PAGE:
The Big Sleep
The Big Bus -- 'Stockard Channing is in The Big Bus, one of several absolutely unwatchable movies she made before her breakthrough in Grease, after which she was in The Fish That Saved Pittsburg and Safari 3000. Life is hard.'
The Big Hit
Shaft's Big Score.

FAVORITE KIND OF MOVIE TO REVIEW: 'Genre wise, I love a creaky old black-and-white spook show, a Poverty Row gem nobody has heard about, or a British crime film from the Angry Young Man era. More generally, I enjoy being a dissenting voice about something widely reviled, like M. Night Shyamalan's The Village, which I thought had great merit. Meanwhile, something that I really like, like Cloverfield, kind of strikes me dumb. It's been a while since I've seen it yet I haven't written a word about it.'

LAST TIME YOU WERE AT A DRIVE-IN, AND WHAT DID YOU SEE?: 'Yeesh, I think it might have been a double feature of Hair and Roadie. So we're talking a long, long time ago. No, wait, I do remember seeing John Carpenter's The Thing at the drive-in, although I'm not sure what the "co-hit" was.'

FILM ERA OR GENRE YOU'RE A LITTLE OBSESSED WITH: 'I'm a horror man, a lifer. I live it and breathe it, everything from the silent era right up to the 80s, after which I started being a lot more selective in my ardor. During the franchise horrors of the Reagan era, I went into a kind of latency period, laying low until Freddy and Jason and Michael and Pinhead all retreated to their respective hells.'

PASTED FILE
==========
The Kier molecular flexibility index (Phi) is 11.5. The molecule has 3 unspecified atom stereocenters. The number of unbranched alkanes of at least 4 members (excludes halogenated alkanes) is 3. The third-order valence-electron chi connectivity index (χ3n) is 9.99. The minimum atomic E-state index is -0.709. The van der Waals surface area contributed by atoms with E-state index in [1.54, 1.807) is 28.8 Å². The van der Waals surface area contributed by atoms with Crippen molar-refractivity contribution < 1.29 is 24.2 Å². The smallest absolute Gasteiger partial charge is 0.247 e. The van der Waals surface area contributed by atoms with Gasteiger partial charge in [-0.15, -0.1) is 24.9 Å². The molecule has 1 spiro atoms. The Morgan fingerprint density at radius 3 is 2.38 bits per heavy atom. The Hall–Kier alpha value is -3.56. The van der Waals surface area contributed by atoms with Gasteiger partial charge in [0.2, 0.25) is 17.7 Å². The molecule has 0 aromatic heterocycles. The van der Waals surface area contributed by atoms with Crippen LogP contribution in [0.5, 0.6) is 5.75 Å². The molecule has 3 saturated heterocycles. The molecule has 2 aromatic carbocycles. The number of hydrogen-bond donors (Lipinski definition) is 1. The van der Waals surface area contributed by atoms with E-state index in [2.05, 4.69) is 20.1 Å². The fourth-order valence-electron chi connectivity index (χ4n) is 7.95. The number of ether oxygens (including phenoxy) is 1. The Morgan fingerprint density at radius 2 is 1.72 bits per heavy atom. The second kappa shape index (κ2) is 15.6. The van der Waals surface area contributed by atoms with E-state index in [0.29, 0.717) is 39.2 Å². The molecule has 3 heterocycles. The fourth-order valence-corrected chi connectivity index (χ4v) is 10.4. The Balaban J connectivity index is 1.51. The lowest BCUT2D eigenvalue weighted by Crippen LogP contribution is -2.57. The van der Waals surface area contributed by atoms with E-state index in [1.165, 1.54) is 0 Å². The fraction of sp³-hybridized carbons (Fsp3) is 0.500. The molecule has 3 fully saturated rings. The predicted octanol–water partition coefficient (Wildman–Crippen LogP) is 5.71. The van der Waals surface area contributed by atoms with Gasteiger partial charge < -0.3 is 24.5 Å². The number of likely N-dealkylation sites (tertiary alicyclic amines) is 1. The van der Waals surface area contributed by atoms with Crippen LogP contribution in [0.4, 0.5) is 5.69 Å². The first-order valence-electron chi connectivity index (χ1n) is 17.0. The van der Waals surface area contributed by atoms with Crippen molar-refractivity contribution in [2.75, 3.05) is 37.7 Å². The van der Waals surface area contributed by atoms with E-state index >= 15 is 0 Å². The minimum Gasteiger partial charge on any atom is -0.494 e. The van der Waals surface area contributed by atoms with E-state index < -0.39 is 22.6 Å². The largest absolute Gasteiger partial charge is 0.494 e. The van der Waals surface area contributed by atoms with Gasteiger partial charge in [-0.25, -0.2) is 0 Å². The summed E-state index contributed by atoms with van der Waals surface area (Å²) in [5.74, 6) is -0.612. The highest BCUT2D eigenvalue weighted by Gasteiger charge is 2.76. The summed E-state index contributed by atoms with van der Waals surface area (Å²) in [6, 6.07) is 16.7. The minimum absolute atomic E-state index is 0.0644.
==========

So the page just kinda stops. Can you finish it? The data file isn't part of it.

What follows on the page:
LAST TIME YOU VEHEMENTLY DISAGREED WITH SOMEONE OVER FILM: 'I know a young director who is 15 years younger than me and I love the guy like a kid brother and respect the hell out of him but 9 out of 10 times I hate, hate, hate the movies he loves. While he raves about Requiem for a Dream and Black Snake Moan, I have to remind myself that friendships matter more than movies. But one day I'm just going to smack him.'

FAVORITE BOOK ON THE SUBJECT OF FILM: 'There are so many but I go back to Michel Ciment's Losey on Losey all the time.'

DESCRIBE THE FREQUENCY OF YOUR FILM INTAKE: 'I see films constantly all week long for work and, less frequently, personal pleasure, but maybe 8-10 movies a week, which is less than a lot of people I know who have terrible bags under their eyes.'

1. Never turn your back on Skip Homeier.
2. Return home expecting someone to be waiting for you in the dark.
3. A switchblade is a poor defense against The Blind Dead.